Computing

Smart Phones Could Hear Your Password

The accelerometers on many phones are sensitive enough to allow surveillance via vibrations, say researchers.

The sensors inside modern smart phones present a range of security threats. An attacker who compromises a phone can, for example, track the owner’s location by GPS, use the camera to see the phone’s surroundings, or turn on its microphone to record conversations.

At a conference in Chicago on Thursday, a group of computer researchers from Georgia Tech will report on another potential threat. The researchers have shown that the accelerometer and orientation sensor of a phone resting on a surface can be used to eavesdrop as a password is entered using a keyboard on the same surface. They were able to capture the words typed on the keyboard with as much as 80 percent accuracy.

“There is information that is being leaked, and of the hardware on your phone, the accelerometer is the one thing that no one ever worried about,” says Patrick Traynor, assistant professor in the school of computer science at Georgia Tech and a member of the research team. “No one thought that you could turn on the accelerometer and get any meaningful data.”

The accelerometer in the phone the researchers used samples only 100 times a second, so they did not have enough data to determine the exact keys struck. Instead, the researchers used the data from the accelerometer to determine whether key taps were on the right or left side of the keyboard and to gauge the delays between keystrokes. Using this information, they were able to figure out a list of potential keystroke pairs. The results were then compared with a 58,000-entry dictionary. They will present the work at the ACM Conference on Computer and Communications Security.

Listening in: These graphs show measurements recorded by a smart phone as letters are typed on a nearby keyboard. The device can distinguish between “a” at the left of the keyboard and “l” on the right, as well as between two pairs: “pq” and “nm.”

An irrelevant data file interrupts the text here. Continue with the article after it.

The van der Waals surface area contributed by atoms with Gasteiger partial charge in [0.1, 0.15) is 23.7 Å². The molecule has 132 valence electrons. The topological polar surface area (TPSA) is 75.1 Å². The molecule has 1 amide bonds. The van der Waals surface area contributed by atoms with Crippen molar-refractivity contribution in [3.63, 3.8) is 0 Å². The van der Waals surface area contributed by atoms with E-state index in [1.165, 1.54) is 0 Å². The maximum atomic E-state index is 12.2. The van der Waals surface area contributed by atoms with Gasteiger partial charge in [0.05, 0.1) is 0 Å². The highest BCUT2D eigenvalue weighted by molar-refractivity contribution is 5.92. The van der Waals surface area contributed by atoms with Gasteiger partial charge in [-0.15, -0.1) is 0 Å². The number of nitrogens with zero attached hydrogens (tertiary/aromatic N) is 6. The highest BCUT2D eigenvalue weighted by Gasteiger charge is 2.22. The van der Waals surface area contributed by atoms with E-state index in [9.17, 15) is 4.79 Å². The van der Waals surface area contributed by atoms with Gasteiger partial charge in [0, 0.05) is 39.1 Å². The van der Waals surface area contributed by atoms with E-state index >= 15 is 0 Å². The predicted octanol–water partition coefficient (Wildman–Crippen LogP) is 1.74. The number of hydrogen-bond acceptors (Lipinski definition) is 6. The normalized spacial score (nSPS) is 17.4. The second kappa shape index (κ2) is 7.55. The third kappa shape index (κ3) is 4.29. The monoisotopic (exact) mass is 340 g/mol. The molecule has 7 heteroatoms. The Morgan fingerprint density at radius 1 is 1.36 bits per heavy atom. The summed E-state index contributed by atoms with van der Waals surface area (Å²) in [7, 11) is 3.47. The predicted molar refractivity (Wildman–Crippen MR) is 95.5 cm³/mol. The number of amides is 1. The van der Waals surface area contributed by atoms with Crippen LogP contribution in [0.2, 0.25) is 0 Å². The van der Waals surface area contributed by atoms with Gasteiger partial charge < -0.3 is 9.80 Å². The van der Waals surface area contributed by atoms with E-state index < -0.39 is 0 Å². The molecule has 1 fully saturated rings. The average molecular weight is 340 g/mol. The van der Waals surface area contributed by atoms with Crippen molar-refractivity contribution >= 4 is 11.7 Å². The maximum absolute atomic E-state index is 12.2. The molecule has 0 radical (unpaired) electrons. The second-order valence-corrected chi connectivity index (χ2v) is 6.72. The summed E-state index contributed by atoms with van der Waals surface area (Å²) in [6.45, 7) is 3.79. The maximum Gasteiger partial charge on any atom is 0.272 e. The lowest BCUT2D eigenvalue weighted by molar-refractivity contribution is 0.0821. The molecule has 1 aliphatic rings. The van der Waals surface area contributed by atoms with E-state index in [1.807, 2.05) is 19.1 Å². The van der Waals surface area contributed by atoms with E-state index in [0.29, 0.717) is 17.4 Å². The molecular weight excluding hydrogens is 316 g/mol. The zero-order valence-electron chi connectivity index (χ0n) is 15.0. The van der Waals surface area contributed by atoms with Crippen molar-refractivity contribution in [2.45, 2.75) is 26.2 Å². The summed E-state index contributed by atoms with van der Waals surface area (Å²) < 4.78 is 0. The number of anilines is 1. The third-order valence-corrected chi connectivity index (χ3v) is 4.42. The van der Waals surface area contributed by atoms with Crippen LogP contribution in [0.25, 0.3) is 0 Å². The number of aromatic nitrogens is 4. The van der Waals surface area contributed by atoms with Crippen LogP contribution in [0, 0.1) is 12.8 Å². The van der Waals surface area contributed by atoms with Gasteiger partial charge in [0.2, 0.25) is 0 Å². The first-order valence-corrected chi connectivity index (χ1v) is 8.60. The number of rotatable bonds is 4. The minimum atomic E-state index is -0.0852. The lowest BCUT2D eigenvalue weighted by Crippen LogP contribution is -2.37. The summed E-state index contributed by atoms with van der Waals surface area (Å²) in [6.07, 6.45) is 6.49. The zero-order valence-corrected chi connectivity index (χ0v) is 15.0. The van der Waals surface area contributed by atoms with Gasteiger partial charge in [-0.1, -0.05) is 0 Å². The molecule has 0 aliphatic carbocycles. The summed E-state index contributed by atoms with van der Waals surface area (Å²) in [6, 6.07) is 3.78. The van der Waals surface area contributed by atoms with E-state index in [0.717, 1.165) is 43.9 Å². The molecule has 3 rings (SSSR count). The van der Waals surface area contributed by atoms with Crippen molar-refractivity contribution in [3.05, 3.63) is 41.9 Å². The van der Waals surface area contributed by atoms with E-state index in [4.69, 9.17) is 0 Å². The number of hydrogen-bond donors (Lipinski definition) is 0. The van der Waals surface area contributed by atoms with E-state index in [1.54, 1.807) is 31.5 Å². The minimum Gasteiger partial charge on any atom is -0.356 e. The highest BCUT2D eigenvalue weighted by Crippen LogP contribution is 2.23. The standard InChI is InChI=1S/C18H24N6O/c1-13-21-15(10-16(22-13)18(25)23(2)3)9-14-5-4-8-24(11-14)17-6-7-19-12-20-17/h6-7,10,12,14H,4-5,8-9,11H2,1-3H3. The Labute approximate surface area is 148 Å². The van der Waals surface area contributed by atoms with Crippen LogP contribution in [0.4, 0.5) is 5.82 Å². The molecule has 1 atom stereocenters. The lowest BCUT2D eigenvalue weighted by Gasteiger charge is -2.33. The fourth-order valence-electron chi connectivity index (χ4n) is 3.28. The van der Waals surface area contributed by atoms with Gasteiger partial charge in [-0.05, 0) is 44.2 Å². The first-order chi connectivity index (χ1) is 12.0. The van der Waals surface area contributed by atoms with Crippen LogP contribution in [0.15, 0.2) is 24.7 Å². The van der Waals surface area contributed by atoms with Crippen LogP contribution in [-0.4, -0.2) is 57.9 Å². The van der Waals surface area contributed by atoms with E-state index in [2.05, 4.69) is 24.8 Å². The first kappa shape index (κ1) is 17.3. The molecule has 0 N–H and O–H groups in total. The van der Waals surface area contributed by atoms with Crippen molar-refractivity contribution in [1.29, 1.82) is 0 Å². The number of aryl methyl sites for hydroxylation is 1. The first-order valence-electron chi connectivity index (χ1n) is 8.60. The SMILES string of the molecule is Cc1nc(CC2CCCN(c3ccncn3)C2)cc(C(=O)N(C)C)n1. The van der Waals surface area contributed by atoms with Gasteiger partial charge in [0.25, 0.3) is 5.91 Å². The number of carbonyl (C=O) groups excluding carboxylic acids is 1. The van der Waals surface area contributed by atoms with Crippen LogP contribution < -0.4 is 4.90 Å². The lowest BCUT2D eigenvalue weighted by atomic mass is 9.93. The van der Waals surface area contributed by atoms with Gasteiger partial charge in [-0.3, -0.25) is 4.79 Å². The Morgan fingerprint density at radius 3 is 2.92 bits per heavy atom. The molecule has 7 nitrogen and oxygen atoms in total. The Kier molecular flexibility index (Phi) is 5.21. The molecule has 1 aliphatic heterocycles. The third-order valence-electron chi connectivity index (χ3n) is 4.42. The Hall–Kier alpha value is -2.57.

A real-world attack would, of course, require a victim to habitually place a phone and keyboard on the same work surface. Vibrations inherent in the environment could also complicate matters. A tall building adds noise because it sways, and offices near a major road will be affected by traffic vibrations. The composition of the surface makes a big difference as well, says Traynor. Pine desktops conduct vibrations extremely well, as do glass ones, making them ideal surfaces for the attack. But a tiled kitchen counter is basically inscrutable.

To make the attack succeed, the dictionary would need to be tailored to the specific target. “The best-case scenario here, if you are an attacker, is to go after a very specific person,” says Traynor. “I think the attack is realistic in that case.”

As phone technology improves, attacks via the accelerometer could become more feasible. The researchers’ initial experiments used Apple’s iPhone 3GS, but the phone’s accelerometer lacked the necessary sensitivity. The researchers then moved to the iPhone 4, which uses a gyroscope to remove noise from the accelerometer data, and had much greater success.

While the attack technique is interesting, it’s unlikely to become a real threat for some time, says Charlie Miller, principal security consultant with Accuvant, a compliance and security research firm. “It’s cool because it is very James Bond-ish,” he says. “But it might easier to turn on the mike and listen to the target talk on the phone.”

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Computing

From the latest smartphones to advances in quantum computing, the hardware behind today's digital age is rapidly changing.

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